The Arctic isn’t exactly on top of the world right now. Aside from its literal setting in the northernmost limits of Earth, the sparsely populated region has faced a spate of human-induced misfortune lately. It’s being rapidly reshaped by our greenhouse gas emissions, for example, and now it’s filling up with our garbage, too.
Plastic trash is a growing threat to oceans around the planet, and research on the Great Pacific Garbage Patch — plus similar messes in the Atlantic, Indian and Southern oceans — has drawn widespread public attention over the past decade. But since the Arctic Ocean is so remote and largely buffered by land, it has seemed safer from the plastic debris plaguing so many ocean gyres farther south.
According to a new study, however, the Arctic not only shares this global plastic problem, but serves as a “dead end” for hordes of marine debris drifting through the North Atlantic. Even though very little plastic waste is discarded within the Arctic itself, it’s still carried there — and then stranded — by ocean currents.
‘Conveyer belt of plastic’
As the study’s authors report in the journal Science Advances, roughly 300 billion pieces of plastic debris are now swirling around the Arctic Ocean’s Barents and Greenland seas. Most of these are rice-sized microplastics, which can be especially bad for wildlife, and the vast majority apparently came from the North Atlantic.
The study revealed plastic riding into the Arctic via the Gulf Stream, a major ocean current that also brings warm water from the Gulf of Mexico to Northern Europe and the U.S. East Coast. Once this current reaches the Arctic Ocean, it sinks deeper and begins a long journey back to the equator — but without its plastic hitchhikers.
Plastic still seems relatively scarce in most of the Arctic, but the researchers say they found “quite high concentrations” in the Barents and Greenland seas. “There is continuous transport of floating litter from the North Atlantic,” explains lead author Andrés Cózar, a biologist at the University of Cadiz in Spain, “and the Greenland and Barents seas act as a dead end for this poleward conveyor belt of plastic.”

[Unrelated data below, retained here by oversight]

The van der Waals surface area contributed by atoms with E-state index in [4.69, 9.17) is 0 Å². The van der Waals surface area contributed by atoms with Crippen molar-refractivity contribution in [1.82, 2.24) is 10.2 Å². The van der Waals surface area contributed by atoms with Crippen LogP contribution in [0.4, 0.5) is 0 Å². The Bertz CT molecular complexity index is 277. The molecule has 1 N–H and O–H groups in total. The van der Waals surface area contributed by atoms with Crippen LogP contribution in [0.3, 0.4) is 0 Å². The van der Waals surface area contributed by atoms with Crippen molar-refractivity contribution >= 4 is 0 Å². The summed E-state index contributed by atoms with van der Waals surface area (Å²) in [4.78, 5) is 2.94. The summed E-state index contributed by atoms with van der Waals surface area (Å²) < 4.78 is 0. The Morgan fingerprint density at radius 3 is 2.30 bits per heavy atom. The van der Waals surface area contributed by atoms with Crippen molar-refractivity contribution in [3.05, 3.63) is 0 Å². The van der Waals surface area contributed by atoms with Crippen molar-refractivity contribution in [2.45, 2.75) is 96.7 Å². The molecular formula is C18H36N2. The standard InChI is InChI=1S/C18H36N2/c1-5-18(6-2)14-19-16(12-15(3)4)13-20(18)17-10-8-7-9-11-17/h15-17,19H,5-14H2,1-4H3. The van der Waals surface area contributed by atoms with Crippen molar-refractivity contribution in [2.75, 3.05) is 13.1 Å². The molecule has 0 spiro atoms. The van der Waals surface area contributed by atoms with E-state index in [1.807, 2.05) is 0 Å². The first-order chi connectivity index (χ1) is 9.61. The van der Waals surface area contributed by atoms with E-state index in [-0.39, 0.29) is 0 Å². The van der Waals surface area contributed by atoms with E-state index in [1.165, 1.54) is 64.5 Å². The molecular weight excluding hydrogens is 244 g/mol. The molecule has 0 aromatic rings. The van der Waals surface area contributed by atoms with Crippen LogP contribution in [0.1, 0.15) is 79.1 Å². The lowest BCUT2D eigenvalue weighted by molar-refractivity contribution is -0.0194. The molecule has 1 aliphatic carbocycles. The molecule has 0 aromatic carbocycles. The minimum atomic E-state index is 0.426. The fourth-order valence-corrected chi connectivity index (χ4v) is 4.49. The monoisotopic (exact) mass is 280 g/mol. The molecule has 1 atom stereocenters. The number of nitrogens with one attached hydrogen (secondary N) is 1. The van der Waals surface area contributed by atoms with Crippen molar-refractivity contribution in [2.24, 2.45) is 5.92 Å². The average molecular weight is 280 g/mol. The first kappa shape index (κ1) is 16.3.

To illuminate this, Cózar and his colleagues took a five-month voyage around the Arctic Ocean, creating a map of floating plastic debris. They also used data from more than 17,000 satellite-tracked buoys floating on the ocean surface, and modeled how ocean currents move those buoys to help them retrace the Arctic’s plastic stream.
Already on thin ice
Oceanic trash may not rival the sweeping dangers of dwindling Arctic sea ice, but it still poses a grave threat to the region’s already embattled ecosystems.
“The Arctic is one of the most pristine ecosystems we still have,” says study co-author Erik van Sebille, an oceanographer and climate scientist at Imperial College London, in a statement about the study. “And at the same time it is probably the ecosystem most under threat from climate change and sea ice melt. Any extra pressure on the animals in the Arctic, from plastic litter or other pollution, can be disastrous.”
A bowhead whale surfaces for air among chunks of sea ice in the Arctic Ocean. (Photo: Vicki Beaver/NOAA)
Roughly 8 million metric tons of plastic enter Earth’s oceans every year, according to a 2015 study, and they can kill or sicken wildlife in a wide range of ways. Discarded plastic netting entangles seals, dolphins and whales, for instance, while plastic shopping bags clog the digestive systems of sea turtles hungry for jellyfish. Plus, unlike more biodegradable debris, plastic doesn’t easily break down in seawater — it mainly just “photodegrades” under sunlight into smaller and smaller microplastics. These pose a more insidious ecological threat, forming toxic specks that look like food to seabirds, fish and other marine animals.
The coast isn’t clear
There may be no practical way to clean up ocean plastic on a large scale, especially microplastics in remote, turbulent places like the Arctic. But thanks to research like this, we’re at least learning how ocean plastic travels and where it originates. The next step is translating that into better plastic recycling on land.
“What is really worrisome is that we can track this plastic near Greenland and in the Barents Sea directly to the coasts of northwest Europe, the U.K. and the East Coast of the U.S.,” van Sebille says. “It is our plastic that ends up there, so we have a responsibility to fix the problem. We need to stop the plastic from going into the ocean in the first place. Once the plastic is in the ocean, it’s too diffusive, too small and too intermingled with algae to easily filter out. Prevention is the best cure.”